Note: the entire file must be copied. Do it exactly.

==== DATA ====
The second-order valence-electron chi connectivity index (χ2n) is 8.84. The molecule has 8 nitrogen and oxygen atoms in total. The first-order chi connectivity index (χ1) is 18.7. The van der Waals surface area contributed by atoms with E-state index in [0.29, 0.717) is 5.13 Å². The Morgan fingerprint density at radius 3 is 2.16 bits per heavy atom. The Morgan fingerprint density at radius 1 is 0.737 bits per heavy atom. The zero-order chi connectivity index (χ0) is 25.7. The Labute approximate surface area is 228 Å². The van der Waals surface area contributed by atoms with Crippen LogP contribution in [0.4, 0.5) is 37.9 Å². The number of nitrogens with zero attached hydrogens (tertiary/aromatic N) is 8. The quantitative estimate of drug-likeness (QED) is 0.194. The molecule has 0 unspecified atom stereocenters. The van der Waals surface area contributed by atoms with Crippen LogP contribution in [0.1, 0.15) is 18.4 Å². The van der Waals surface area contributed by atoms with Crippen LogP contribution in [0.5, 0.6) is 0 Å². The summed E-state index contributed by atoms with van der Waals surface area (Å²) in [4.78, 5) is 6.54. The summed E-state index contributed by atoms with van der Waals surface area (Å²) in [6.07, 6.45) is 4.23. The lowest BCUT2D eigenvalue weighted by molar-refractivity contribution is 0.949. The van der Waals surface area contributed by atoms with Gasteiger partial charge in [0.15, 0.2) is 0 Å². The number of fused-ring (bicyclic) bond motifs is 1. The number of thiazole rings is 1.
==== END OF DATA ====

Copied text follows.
The second-order valence-electron chi connectivity index (χ2n) is 8.84. The molecule has 8 nitrogen and oxygen atoms in total. The first-order chi connectivity index (χ1) is 18.7. The van der Waals surface area contributed by atoms with E-state index in [0.29, 0.717) is 5.13 Å². The Morgan fingerprint density at radius 3 is 2.16 bits per heavy atom. The Morgan fingerprint density at radius 1 is 0.737 bits per heavy atom. The zero-order chi connectivity index (χ0) is 25.7. The Labute approximate surface area is 228 Å². The van der Waals surface area contributed by atoms with Crippen LogP contribution in [0.4, 0.5) is 37.9 Å². The number of nitrogens with zero attached hydrogens (tertiary/aromatic N) is 8. The quantitative estimate of drug-likeness (QED) is 0.194. The molecule has 0 unspecified atom stereocenters. The van der Waals surface area contributed by atoms with Crippen LogP contribution in [0.1, 0.15) is 18.4 Å². The van der Waals surface area contributed by atoms with Crippen LogP contribution in [0.5, 0.6) is 0 Å². The summed E-state index contributed by atoms with van der Waals surface area (Å²) in [4.78, 5) is 6.54. The summed E-state index contributed by atoms with van der Waals surface area (Å²) in [6.07, 6.45) is 4.23. The lowest BCUT2D eigenvalue weighted by molar-refractivity contribution is 0.949. The van der Waals surface area contributed by atoms with Gasteiger partial charge in [0.15, 0.2) is 0 Å². The number of fused-ring (bicyclic) bond motifs is 1. The number of thiazole rings is 1.